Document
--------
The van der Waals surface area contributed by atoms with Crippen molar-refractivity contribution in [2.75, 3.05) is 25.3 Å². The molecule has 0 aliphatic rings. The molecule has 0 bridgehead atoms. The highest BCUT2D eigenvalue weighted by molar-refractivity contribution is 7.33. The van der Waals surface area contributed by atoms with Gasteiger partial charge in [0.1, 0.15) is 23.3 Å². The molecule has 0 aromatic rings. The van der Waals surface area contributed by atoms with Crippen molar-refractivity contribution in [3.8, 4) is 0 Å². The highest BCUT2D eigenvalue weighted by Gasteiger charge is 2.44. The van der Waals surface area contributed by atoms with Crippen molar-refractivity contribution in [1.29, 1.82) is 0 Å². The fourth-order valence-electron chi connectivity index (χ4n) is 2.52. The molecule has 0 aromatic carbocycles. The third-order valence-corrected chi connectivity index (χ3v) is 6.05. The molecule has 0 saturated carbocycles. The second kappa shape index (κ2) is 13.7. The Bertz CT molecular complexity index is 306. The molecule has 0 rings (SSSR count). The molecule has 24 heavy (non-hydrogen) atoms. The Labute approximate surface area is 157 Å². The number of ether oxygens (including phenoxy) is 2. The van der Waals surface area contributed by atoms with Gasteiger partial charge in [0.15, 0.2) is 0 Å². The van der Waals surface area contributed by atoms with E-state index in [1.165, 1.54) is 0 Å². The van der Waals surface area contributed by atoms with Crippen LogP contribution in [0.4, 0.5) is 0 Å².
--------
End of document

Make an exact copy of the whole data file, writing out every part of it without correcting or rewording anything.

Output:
The van der Waals surface area contributed by atoms with Crippen molar-refractivity contribution in [2.75, 3.05) is 25.3 Å². The molecule has 0 aliphatic rings. The molecule has 0 bridgehead atoms. The highest BCUT2D eigenvalue weighted by molar-refractivity contribution is 7.33. The van der Waals surface area contributed by atoms with Gasteiger partial charge in [0.1, 0.15) is 23.3 Å². The molecule has 0 aromatic rings. The van der Waals surface area contributed by atoms with Crippen molar-refractivity contribution in [3.8, 4) is 0 Å². The highest BCUT2D eigenvalue weighted by Gasteiger charge is 2.44. The van der Waals surface area contributed by atoms with Crippen molar-refractivity contribution in [1.29, 1.82) is 0 Å². The fourth-order valence-electron chi connectivity index (χ4n) is 2.52. The molecule has 0 aromatic carbocycles. The third-order valence-corrected chi connectivity index (χ3v) is 6.05. The molecule has 0 saturated carbocycles. The second kappa shape index (κ2) is 13.7. The Bertz CT molecular complexity index is 306. The molecule has 0 rings (SSSR count). The molecule has 24 heavy (non-hydrogen) atoms. The Labute approximate surface area is 157 Å². The number of ether oxygens (including phenoxy) is 2. The van der Waals surface area contributed by atoms with Gasteiger partial charge in [0.15, 0.2) is 0 Å². The van der Waals surface area contributed by atoms with E-state index in [1.165, 1.54) is 0 Å². The van der Waals surface area contributed by atoms with Crippen LogP contribution in [0.4, 0.5) is 0 Å².